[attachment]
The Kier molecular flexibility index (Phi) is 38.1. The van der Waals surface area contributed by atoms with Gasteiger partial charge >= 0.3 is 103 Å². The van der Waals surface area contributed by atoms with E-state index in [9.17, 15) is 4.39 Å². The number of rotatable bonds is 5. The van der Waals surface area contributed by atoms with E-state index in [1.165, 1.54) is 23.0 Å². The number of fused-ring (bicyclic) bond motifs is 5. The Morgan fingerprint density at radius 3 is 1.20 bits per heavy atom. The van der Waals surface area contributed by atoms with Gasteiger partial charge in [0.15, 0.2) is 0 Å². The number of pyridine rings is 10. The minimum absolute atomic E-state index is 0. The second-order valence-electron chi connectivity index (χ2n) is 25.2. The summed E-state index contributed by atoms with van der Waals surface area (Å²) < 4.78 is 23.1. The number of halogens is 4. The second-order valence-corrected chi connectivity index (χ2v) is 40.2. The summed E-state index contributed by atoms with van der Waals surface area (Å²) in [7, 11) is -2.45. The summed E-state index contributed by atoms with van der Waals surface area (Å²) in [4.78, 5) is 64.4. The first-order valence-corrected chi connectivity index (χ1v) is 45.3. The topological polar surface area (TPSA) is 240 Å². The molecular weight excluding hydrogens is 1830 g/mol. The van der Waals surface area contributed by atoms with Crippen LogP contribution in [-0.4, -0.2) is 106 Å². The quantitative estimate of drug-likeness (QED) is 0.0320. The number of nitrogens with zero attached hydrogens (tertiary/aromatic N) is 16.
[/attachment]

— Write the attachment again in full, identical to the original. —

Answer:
The Kier molecular flexibility index (Phi) is 38.1. The van der Waals surface area contributed by atoms with Gasteiger partial charge >= 0.3 is 103 Å². The van der Waals surface area contributed by atoms with E-state index in [9.17, 15) is 4.39 Å². The number of rotatable bonds is 5. The van der Waals surface area contributed by atoms with E-state index in [1.165, 1.54) is 23.0 Å². The number of fused-ring (bicyclic) bond motifs is 5. The Morgan fingerprint density at radius 3 is 1.20 bits per heavy atom. The van der Waals surface area contributed by atoms with Gasteiger partial charge in [0.15, 0.2) is 0 Å². The number of pyridine rings is 10. The minimum absolute atomic E-state index is 0. The second-order valence-electron chi connectivity index (χ2n) is 25.2. The summed E-state index contributed by atoms with van der Waals surface area (Å²) < 4.78 is 23.1. The number of halogens is 4. The second-order valence-corrected chi connectivity index (χ2v) is 40.2. The summed E-state index contributed by atoms with van der Waals surface area (Å²) in [7, 11) is -2.45. The summed E-state index contributed by atoms with van der Waals surface area (Å²) in [4.78, 5) is 64.4. The first-order valence-corrected chi connectivity index (χ1v) is 45.3. The topological polar surface area (TPSA) is 240 Å². The molecular weight excluding hydrogens is 1830 g/mol. The van der Waals surface area contributed by atoms with Crippen LogP contribution in [-0.4, -0.2) is 106 Å². The quantitative estimate of drug-likeness (QED) is 0.0320. The number of nitrogens with zero attached hydrogens (tertiary/aromatic N) is 16.